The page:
Golfers around the world could not fail to be inspired by Phil Mickelson and his stellar performance at the 2021 PGA Championship at Kiawah Island. At the age of 50, Mickelson became the oldest winner of one of golf’s four major championships, taking his tally to six majors and 45 PGA events.
Mickelson is also a member of a fairly elite club. Golfers who have won three of the four legs of the career Grand Slam.
The membership of this elite club? Just 12.
At 50, he does still have time to complete the Grand Slam, unlike many of the members of this club and join the super-elite club of golfers to have completed the Grand Slam. That number? Just five.
So, let’s take a close look at those 12 golfers who are one major away from completing the Grand Slam and see what they need to do it.
Missing Major: US Open
We may as well start with ‘Lefty’. After winning the PGA Championship, Phil took his total of Majors to six having won the Masters three times, the Open Championship once and the PGA Championship previously in 2005.
Mickelson’s only elusive major is the US Open - a tournament he has finished runner-up on six separate occasions, most recently in 2013. Perhaps his best chance to complete the Slam was at the 2006 US Open at Winged Foot when an errant drive on the last hole led to a double bogey, handing the win to Geoff Ogilvy.
Following his win at the PGA Championship, Betway has Mickelson at 34.00 to win the 2021 US Open at Torrey Pines in California.
Missing Major: The Masters
One of the three players on the current list of players who can still complete the Grand Slam is Rory McIlroy. At the age of 32, McIlroy still has plenty of time on his hands to complete the Grand Slam and it seems a matter of ‘when’ not ‘if’ he will get the job done.
Like Mickelson, McIlroy has had his chances already at the Masters, most notably in 2011 when he was leading by four shots only to collapse on the final day, shooting the worst round in history by a golfer leading the Masters after the third round. He ended up in a tie for 15th that year and his best finish at the Masters is fourth back in 2015.
Each year, the pressure seems to mount on Rory to get the job done but it still seems a distinct possibility that he will make that elite club of Grand Slam winners six in the not too distant future. He is already one of the favourites for the 2022 Masters which is still ten months away.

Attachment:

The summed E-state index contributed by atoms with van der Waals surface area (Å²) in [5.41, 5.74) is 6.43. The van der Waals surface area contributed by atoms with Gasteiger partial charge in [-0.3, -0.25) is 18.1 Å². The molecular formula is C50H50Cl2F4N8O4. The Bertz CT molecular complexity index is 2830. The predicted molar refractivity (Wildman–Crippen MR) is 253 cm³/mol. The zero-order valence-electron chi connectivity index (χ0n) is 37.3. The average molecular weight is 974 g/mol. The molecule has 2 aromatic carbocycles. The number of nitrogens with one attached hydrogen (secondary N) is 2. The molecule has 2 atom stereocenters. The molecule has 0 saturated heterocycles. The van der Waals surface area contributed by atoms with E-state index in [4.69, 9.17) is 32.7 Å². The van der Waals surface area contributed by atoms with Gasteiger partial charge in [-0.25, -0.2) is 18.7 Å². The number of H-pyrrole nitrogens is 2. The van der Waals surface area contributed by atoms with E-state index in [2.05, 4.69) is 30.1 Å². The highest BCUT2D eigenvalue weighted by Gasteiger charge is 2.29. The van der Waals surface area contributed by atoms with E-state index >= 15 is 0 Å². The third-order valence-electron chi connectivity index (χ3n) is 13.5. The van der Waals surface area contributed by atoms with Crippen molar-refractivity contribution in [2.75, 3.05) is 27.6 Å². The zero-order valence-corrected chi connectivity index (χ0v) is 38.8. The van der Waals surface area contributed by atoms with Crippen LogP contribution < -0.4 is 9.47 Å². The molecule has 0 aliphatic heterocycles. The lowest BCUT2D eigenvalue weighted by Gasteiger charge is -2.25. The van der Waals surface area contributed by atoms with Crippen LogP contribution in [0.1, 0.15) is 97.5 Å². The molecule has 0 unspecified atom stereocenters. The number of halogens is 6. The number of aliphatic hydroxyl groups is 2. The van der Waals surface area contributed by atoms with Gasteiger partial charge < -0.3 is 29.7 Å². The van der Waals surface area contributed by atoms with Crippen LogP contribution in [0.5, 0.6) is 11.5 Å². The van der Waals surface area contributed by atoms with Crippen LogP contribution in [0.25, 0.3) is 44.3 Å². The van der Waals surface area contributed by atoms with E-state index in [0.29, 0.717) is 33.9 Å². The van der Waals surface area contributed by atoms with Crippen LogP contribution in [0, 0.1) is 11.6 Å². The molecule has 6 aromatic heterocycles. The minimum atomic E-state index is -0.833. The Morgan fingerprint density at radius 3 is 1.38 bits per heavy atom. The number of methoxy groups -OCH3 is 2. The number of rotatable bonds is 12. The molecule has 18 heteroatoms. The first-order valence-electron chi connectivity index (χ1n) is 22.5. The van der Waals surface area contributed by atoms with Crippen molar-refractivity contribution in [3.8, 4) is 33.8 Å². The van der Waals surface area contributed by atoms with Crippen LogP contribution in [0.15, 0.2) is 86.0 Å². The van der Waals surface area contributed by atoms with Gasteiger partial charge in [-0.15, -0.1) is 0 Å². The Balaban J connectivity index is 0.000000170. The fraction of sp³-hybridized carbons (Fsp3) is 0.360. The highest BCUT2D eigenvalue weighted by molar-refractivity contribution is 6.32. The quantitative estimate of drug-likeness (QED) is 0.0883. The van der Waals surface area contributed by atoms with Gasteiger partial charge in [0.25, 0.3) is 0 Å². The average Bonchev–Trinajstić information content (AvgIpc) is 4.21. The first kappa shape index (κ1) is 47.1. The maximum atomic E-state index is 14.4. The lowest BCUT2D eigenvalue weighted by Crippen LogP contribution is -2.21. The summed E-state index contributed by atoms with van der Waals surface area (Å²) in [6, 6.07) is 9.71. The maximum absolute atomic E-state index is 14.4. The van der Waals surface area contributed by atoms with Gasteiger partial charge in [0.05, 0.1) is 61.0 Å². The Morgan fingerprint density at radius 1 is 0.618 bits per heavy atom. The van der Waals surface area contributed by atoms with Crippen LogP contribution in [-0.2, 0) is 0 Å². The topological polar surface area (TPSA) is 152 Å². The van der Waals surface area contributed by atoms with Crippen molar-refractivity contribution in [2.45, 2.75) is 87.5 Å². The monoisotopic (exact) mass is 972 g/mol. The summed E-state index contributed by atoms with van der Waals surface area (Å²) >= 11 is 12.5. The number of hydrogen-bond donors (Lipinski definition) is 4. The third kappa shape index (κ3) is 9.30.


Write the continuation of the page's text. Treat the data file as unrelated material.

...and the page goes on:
Missing Major: PGA Championship
The youngest member on this list, Jordan Spieth is another, like McIlroy, with plenty of time on his hands to complete his Grand Slam. Spieth’s career started in blistering fashion and it seemed at the time like he might be one of the fastest players in history to complete the Grand Slam, picking up both the Masters and US Open in 2015 and the Open Championship two years later. 2015 was also his best finish at the elusive PGA Championship where he finished runner-up.
The following year, at the 2016 Masters, Spieth endured the lowest point of his relatively young career, when he suffered one of the biggest collapses in Masters history. Leading by five strokes heading into the back nine, Spieth bogeyed 10 and 11 before carding a quadruple bogey on the 12th after hitting two balls into the water.
Since then, Spieth has had a roller coaster journey in terms of form, with serious questions asked about whether he would ever be in a position to compete in a major championship again. 2021 has seen a big return to form for Spieth, picking up his first win in 1,351 days by winning the Valero Texas Open and he has a number of top-ten finishes to his name.
The best of the rest
The remaining nine golfers on the list of players stuck on three of the four majors are all retired or no longer with us so unfortunately will never get the opportunity to complete the Grand Slam. These players include:
- Jim Barnes (4 majors in total - missing US Masters*)
- Tommy Armour (3 majors in total - missing US Masters*)
- Walter Hagen (11 majors in total - missing US Masters*)
- Byron Nelson (5 majors in total - missing Open Championship)
- Sam Snead (7 majors in total - missing US Open)
- Arnold Palmer (7 majors in total - missing PGA Championship)
- Lee Trevino (6 majors in total - missing US Masters)
- Raymond Floyd (4 majors in total - missing Open Championship)
- Tom Watson (8 majors in total - missing PGA Championship)
* By the time the US Masters was introduced as a major championship in 1934, Barnes, Armour and Hagen were all in their 40s - not the typical age range you would expect for a Masters winner.
The elite Grand Slam of majors club
We couldn’t end this post without talking about the elite club these golfers are trying to gain entry to - those who have done the career Grand Slam. There are currently five golfers who have won all four majors:
- Gene Sarazen
- Ben Hogan
- Gary Player
- Jack Nicklaus
- Tiger Woods
Woods and Nicklaus have won each of the four majors at least three times and Woods is the only player to have held all four majors simultaneously, albeit across two seasons: The US Open, Open Championship and PGA Championship in 2000 and the US Masters in 2001.
Only time will tell if Mickelson, McIlroy or Spieth can join this elusive club, or whether they will in fact be joined by a host of other current professionals currently looking to add to their major collection including Dustin Johnson, Brooks Koepka and Bubba Watson.